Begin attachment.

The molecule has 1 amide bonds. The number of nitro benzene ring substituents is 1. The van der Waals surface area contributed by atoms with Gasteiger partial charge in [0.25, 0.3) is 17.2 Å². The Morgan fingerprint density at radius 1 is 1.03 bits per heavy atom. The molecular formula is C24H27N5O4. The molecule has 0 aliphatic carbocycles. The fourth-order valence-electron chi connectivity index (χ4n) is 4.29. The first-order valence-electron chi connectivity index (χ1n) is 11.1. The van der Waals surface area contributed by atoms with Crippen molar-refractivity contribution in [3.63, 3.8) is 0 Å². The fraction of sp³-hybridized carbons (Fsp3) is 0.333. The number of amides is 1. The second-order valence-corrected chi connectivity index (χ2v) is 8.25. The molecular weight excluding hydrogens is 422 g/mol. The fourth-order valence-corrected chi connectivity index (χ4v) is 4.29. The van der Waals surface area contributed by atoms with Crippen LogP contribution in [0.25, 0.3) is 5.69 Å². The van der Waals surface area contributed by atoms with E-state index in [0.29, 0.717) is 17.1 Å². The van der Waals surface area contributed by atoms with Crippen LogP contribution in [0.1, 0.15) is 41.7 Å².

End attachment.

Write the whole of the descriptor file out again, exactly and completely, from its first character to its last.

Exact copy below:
The molecule has 1 amide bonds. The number of nitro benzene ring substituents is 1. The van der Waals surface area contributed by atoms with Gasteiger partial charge in [0.25, 0.3) is 17.2 Å². The Morgan fingerprint density at radius 1 is 1.03 bits per heavy atom. The molecular formula is C24H27N5O4. The molecule has 0 aliphatic carbocycles. The fourth-order valence-electron chi connectivity index (χ4n) is 4.29. The first-order valence-electron chi connectivity index (χ1n) is 11.1. The van der Waals surface area contributed by atoms with Crippen molar-refractivity contribution in [3.63, 3.8) is 0 Å². The fraction of sp³-hybridized carbons (Fsp3) is 0.333. The number of amides is 1. The second-order valence-corrected chi connectivity index (χ2v) is 8.25. The molecular weight excluding hydrogens is 422 g/mol. The fourth-order valence-corrected chi connectivity index (χ4v) is 4.29. The van der Waals surface area contributed by atoms with Crippen LogP contribution in [0.25, 0.3) is 5.69 Å². The van der Waals surface area contributed by atoms with E-state index in [0.29, 0.717) is 17.1 Å². The van der Waals surface area contributed by atoms with Crippen LogP contribution in [0.1, 0.15) is 41.7 Å².